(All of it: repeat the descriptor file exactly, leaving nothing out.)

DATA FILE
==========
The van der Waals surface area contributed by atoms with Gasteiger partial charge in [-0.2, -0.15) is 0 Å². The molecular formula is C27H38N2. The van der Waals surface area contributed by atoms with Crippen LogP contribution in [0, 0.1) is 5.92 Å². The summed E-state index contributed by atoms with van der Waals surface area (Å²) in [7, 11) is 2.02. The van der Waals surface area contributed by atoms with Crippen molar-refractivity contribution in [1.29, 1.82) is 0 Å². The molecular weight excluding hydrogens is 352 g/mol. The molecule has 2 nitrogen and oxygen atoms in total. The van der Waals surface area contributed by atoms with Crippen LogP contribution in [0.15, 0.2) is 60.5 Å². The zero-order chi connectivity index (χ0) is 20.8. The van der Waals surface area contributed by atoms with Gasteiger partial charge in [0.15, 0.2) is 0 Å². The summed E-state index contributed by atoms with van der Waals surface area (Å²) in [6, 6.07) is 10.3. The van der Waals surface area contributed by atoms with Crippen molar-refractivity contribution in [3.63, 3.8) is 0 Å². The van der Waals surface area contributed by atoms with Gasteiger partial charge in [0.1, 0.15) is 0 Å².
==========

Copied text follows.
The van der Waals surface area contributed by atoms with Gasteiger partial charge in [-0.2, -0.15) is 0 Å². The molecular formula is C27H38N2. The van der Waals surface area contributed by atoms with Crippen LogP contribution in [0, 0.1) is 5.92 Å². The summed E-state index contributed by atoms with van der Waals surface area (Å²) in [7, 11) is 2.02. The van der Waals surface area contributed by atoms with Crippen molar-refractivity contribution in [1.29, 1.82) is 0 Å². The molecular weight excluding hydrogens is 352 g/mol. The molecule has 2 nitrogen and oxygen atoms in total. The van der Waals surface area contributed by atoms with Crippen LogP contribution in [0.15, 0.2) is 60.5 Å². The zero-order chi connectivity index (χ0) is 20.8. The van der Waals surface area contributed by atoms with Gasteiger partial charge in [0.15, 0.2) is 0 Å². The summed E-state index contributed by atoms with van der Waals surface area (Å²) in [6, 6.07) is 10.3. The van der Waals surface area contributed by atoms with Crippen molar-refractivity contribution in [3.63, 3.8) is 0 Å². The van der Waals surface area contributed by atoms with Gasteiger partial charge in [0.1, 0.15) is 0 Å².